For all the proteins, a direct secretion pathway into each size fraction was required for satisfactory fitting. Multiple pathways among the sizes were tested, but only those pathways that had a nonzero flux and improved model fits for each participant were included in the final model. All size fractions with discernible enrichment curves for at least two participants were included in the final model for each apolipoprotein: apoA-I, α0, α1, α2, α3, prebeta; apoA-II, α1, α2, α3; apoE, α0, α1, α2, α3; apoC-III, α1, α2, α3; and apoA-IV, α3, prebeta. Only the α1 and α2 HDL sizes were included in the apoM model; α0 and α3 were excluded due to their small pool size (<4% total apoM on HDL in plasma) and variable enrichment curves across participants. Besides the apoA-I HDL size pools, two additional compartments were included in the apoA-I model: 1) a delay compartment connecting the source and prebeta pools. This may represent an extravascular delay (EVD) processing compartment that includes apoA-I prebeta that has been secreted but is outside the systemic circulation (3). 2) A compartment connecting the α3 and prebeta pools. This compartment may represent lipidated apoA-I (LA1) that has been released from α3 and is then used to generate prebeta (3). Steady-state kinetics were assumed for all apolipoproteins.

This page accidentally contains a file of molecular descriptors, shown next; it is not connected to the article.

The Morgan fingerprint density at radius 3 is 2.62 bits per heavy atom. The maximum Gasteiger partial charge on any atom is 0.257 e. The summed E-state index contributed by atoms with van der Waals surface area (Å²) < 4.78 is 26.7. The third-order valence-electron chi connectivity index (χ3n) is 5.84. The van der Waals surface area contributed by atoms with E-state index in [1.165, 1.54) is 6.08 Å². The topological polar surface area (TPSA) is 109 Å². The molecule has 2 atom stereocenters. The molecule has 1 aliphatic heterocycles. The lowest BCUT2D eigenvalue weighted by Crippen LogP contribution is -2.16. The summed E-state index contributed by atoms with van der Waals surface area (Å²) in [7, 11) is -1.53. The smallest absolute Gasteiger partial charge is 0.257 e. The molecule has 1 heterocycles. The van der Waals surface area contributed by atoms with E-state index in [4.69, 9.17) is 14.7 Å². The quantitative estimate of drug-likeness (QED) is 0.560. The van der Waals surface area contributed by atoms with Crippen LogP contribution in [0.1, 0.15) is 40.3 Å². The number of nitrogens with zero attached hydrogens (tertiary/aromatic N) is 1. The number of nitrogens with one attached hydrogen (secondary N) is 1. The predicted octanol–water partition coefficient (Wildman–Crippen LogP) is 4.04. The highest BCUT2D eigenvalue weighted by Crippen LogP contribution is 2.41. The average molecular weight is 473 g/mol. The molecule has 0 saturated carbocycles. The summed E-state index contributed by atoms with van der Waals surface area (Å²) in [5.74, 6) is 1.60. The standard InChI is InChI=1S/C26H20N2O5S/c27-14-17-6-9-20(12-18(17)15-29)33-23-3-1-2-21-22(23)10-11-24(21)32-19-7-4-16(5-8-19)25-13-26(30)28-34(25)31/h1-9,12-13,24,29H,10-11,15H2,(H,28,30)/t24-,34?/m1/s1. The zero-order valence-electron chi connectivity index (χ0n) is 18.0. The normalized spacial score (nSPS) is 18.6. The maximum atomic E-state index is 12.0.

Heat maps and hierarchical clustering were executed using the Qlucore software package (www.qlucore.com). All Excel plots and figures were compiled in PowerPoint (Microsoft) and Photoshop (Adobe). Results are presented as median or mean (SD) unless otherwise specified.
Three participants (supplementary Table 1) received a bolus injection of 10 mg/kg D3-Leu and provided blood samples up to 70 h postinjection. HDL particles were isolated from plasma by anti-apoA-I immunopurification and separated by size using ND-PAGE (Fig. 1). The upper- to lowermost gel fractions comprise the largest- to smallest-sized lipoprotein populations, respectively (28, 29) (supplementary Fig. 1A). The subsequent MS included DDA for protein identification, absolute quantification by spiking of standard peptides for apolipoprotein pool size determination, and HR/AM-PRM for D3-Leu detection (Fig. 1).
HDL from the three participants shared 58 proteins (Fig. 2A). Our analysis confirmed the presence of classical apolipoproteins, complement factors, fibrinogen, serpins, LCAT, and serum paraoxonase/arylesterase 1 (PON1), all of which were previously reported using other HDL isolation methods (35, 36). The protein-specific sum-normalized spectral counts (per participant) estimated the relative proportion of protein abundances across the five native gel size fractions. Hierarchical clustering then compared the three proteomes. The heat map reveals that five major protein groups (I to V) emerge when the cluster matrix is sorted by decreasing lipoprotein size (Fig. 2A).